Deutsche Bank staff saw suspicious and possibly illegal activity in multiple transactions involving Donald Trump and his son-in-law Jared Kushner in 2016 and 2017.
The staff recommended reporting to a federal financial-crimes watchdog, under anti-money laundering procedures, but bank executives halted any notification.
Current and former bank employees said the transactions set off alerts in a computer system designed to detect illegal activity, Some of them involved money flowing back and forth with overseas entities or individuals, including Russians.
Former employees said the decision not to report the transactions reflected the bank’s lax approach to money laundering laws.
There may have been added incentive for executives in 2016-17 because of the coincidence of Trump’s campaign and President with the money that he owed to the bank.
Deutsche Bank was the only major financial institution willing to lend to Trump after a series of defaults from a businessman with a history of six bankruptcies.
The bank lent a total of more than $2.5 billion for projects such asTrump’s Doral golf resort near Miami, Florida and the conversion of Washington’s Old Post Office Building into a Trump International hotel.
When Trump became President, he still owed Deutsche Bank well over $300 million.
Congressional committees and New York State prosecutors are investigating the relationship and have demanded Deutsche Bank’s records related to Trump, his family ,and their companies. Subpoenas from two House committees call for documents from any suspicious activities detected in Trump’s personal and business bank accounts since 2010.
Trump and his family sued Deutsche Bank in April to block compliance with the congressional subpoenas.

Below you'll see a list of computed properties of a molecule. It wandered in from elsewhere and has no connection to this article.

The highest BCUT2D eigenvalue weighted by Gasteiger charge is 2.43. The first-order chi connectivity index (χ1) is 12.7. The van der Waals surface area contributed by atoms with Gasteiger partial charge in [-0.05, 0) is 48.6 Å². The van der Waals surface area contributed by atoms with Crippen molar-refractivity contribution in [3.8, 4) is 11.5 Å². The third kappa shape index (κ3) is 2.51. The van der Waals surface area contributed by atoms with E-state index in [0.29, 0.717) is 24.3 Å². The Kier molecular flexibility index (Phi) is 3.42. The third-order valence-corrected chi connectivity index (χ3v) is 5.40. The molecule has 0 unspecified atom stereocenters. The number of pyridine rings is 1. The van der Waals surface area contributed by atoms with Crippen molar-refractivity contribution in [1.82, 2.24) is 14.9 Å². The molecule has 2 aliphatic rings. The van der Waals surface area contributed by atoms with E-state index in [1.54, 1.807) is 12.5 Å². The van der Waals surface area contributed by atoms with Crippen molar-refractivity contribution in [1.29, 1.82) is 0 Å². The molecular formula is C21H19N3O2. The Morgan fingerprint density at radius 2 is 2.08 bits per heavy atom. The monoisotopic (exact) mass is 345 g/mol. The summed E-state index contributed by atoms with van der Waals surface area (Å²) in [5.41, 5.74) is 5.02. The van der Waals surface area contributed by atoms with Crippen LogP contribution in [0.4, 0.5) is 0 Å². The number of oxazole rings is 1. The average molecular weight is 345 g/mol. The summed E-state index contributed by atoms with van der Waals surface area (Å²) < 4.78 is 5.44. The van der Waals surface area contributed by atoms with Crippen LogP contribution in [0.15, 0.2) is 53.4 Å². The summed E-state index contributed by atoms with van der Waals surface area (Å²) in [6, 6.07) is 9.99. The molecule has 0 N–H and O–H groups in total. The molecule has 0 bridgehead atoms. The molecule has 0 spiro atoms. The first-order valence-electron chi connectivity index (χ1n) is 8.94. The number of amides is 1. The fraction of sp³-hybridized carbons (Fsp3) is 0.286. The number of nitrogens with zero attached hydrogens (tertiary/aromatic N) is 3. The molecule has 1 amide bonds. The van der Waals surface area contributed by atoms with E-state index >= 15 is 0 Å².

Suspicious Transactions — and Russians
In summer 2016, Deutsche Bank’s software flagged a series of transactions involving Kushner’s real estate company.
Tammy McFadden, an anti-money laundering specialist in Deutsche Bank’s office in Jacksonville, Florida, found transfers of money from Kushner Companies to Russian individuals.
McFadden recommended that the transactions be reported to the government . Federal regulators had ordered Deutsche Bank, after it was found guilty of laundering billions of dollars for Russians, to toughen its scrutiny of potentially illegal transactions.
But Deutsche Bank executives in New York said they believed McFadden’s concerns were unfounded and did not submit the report to the government.
After Trump became president, his transactions and those of his companies and the now-defunct Trump Foundation were reviewed by the bank’s Special Investigations Unit. It produced multiple suspicious activity reports.
Executives again chose not to file the reports with the US Treasury.
Kerrie McHugh, a Deutsche Bank spokeswoman, said the company had intensified its efforts to combat financial crime.
“At no time was an investigator prevented from escalating activity identified as potentially suspicious. Furthermore, the suggestion that anyone was reassigned or fired in an effort to quash concerns relating to any client is categorically false.”
Amanda Miller, a spokeswoman for the Trump Organization, said, “We have no knowledge of any ‘flagged’ transactions with Deutsche Bank.” She claimed the Trump Organization currently has “no operating accounts with Deutsche Bank”.